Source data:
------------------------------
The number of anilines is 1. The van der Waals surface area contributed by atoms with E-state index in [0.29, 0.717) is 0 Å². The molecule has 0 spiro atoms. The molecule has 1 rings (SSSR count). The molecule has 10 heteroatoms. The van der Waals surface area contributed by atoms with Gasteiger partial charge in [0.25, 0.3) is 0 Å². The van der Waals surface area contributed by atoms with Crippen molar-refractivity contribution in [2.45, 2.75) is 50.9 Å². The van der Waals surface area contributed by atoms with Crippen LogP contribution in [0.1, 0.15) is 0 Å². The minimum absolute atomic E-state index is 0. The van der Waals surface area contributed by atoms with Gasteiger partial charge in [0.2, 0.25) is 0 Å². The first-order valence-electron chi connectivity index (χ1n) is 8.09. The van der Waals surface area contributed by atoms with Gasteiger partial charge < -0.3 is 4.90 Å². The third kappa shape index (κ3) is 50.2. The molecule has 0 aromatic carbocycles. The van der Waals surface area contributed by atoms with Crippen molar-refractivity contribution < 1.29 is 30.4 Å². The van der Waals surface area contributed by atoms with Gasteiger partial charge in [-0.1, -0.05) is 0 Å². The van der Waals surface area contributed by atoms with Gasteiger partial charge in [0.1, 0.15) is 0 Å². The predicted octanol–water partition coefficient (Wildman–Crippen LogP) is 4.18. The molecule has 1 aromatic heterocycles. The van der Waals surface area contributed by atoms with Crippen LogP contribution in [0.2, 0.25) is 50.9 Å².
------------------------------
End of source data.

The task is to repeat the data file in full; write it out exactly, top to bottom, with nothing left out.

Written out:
The number of anilines is 1. The van der Waals surface area contributed by atoms with E-state index in [0.29, 0.717) is 0 Å². The molecule has 0 spiro atoms. The molecule has 1 rings (SSSR count). The molecule has 10 heteroatoms. The van der Waals surface area contributed by atoms with Gasteiger partial charge in [0.25, 0.3) is 0 Å². The van der Waals surface area contributed by atoms with Crippen molar-refractivity contribution in [2.45, 2.75) is 50.9 Å². The van der Waals surface area contributed by atoms with Crippen LogP contribution in [0.1, 0.15) is 0 Å². The minimum absolute atomic E-state index is 0. The van der Waals surface area contributed by atoms with Gasteiger partial charge in [0.2, 0.25) is 0 Å². The first-order valence-electron chi connectivity index (χ1n) is 8.09. The van der Waals surface area contributed by atoms with Gasteiger partial charge < -0.3 is 4.90 Å². The third kappa shape index (κ3) is 50.2. The molecule has 0 aromatic carbocycles. The van der Waals surface area contributed by atoms with Crippen molar-refractivity contribution < 1.29 is 30.4 Å². The van der Waals surface area contributed by atoms with Gasteiger partial charge in [-0.1, -0.05) is 0 Å². The van der Waals surface area contributed by atoms with Gasteiger partial charge in [0.1, 0.15) is 0 Å². The predicted octanol–water partition coefficient (Wildman–Crippen LogP) is 4.18. The molecule has 1 aromatic heterocycles. The van der Waals surface area contributed by atoms with Crippen LogP contribution in [0.2, 0.25) is 50.9 Å².